According to Maduka, the “whole point of the class is to get people talking.” Maduka said that she believes a course such as this one is extremely necessary at an institution with a history such as Cornell’s. “Cornell owes it to its legacy,” she said.
Kramnick said that he hopes that the result of the course is “that a greater understanding of the importance of issues of race in American life be addressed in a scholarly mode of inquiry.”
The class will include lectures and discussion sections. Additionally, when University trustees visit Cornell in March 2004, they will participate in the course through a question-and-answer session and by taking part in the discussion sections.
According to Kramnick, after senior, junior and sophomore CoursEnroll, the number of students already enrolled was approximately 150, with the expected capacity for the course being between 200 and 250.
A second new course being offered this spring is RSOC 494: Critical Perspectives on U.S. Empire. The three-credit course will be taught by 12 professors from a variety of disciplines and most likely will include more professors as time goes on, according to Prof. Tom Hirschl, development sociology and one of the faculty involved in the course design.
The course will focus on the developments in U.S. foreign and domestic policy since the terrorist attacks of Sept. 11, 2001. Specifically, it aims to address the idea of the U.S. as an “empire,” as it has been called by some, and the historical events leading up to this thought.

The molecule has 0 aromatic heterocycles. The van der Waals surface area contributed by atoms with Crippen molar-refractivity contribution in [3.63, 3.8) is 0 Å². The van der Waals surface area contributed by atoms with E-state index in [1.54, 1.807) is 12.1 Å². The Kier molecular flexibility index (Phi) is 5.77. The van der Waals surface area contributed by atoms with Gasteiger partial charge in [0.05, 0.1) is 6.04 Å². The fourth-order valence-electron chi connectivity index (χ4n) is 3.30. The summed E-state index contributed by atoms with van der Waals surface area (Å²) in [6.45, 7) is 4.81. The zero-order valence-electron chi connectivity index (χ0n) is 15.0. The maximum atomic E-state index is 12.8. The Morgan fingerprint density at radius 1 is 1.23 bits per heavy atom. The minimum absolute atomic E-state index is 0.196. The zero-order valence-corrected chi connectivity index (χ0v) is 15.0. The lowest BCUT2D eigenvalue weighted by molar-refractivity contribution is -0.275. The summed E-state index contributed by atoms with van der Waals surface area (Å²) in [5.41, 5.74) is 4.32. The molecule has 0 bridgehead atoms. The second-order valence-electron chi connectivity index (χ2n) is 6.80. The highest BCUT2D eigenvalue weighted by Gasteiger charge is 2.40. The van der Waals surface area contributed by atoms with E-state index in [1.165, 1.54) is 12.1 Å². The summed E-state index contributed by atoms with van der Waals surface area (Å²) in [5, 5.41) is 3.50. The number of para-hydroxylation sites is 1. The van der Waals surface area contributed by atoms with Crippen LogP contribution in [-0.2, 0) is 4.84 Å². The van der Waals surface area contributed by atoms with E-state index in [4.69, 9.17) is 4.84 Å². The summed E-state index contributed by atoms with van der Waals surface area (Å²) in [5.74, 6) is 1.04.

Professors involved in the course will discuss the topic in relation to their areas of expertise.
According to Hirschl, the topic of this course is important because of its timely nature and important future implications. “It’s really debating the future of this country,” he said. Hirschl said that the discussion of the course will be a “scholarly scientific discussion,” attempting to address the “provoking” concept of the U.S. as an empire and ask, “What should we think of this as morally committed citizens?”
Prof. Paul Sawyer, English, is also involved with the course. Sawyer will discuss media presentations of America both within the United States and to other nations.
Sawyer said that the U.S. lives in a “media bubble,” and it is important to acknowledge the differences in perception resulting from this state.
According to Sawyer, the subject of the empire is “elusive.”
“I would say that the [idea of an] empire is either so obvious that everyone sees it or it’s a paranoid conspiracy,” he said.
Hirschl said that the course will allow students and faculty to examine their views of U.S. foreign and domestic policy. “There’s a real need for scholarly and democratic dialogue,” Hirschl said.
“I hope that students and faculty get a lot out of this course,” he added.
Sawyer said that he hopes for a “great deal of student feedback” during the course. “I hope that students will better understand the American role in the world,” he added.
According to Hirschl, it is important also for the course to address and understand opposing views.
“When you’re opposed to something, you don’t necessarily understand what the other person is saying,” he said.
Hirschl said he hopes both students and professors will be willing to challenge their own views.
“You have to be self-critical if you’re going to be a professor and seek the truth,” Hirschl said.
Archived article by Kate Cooper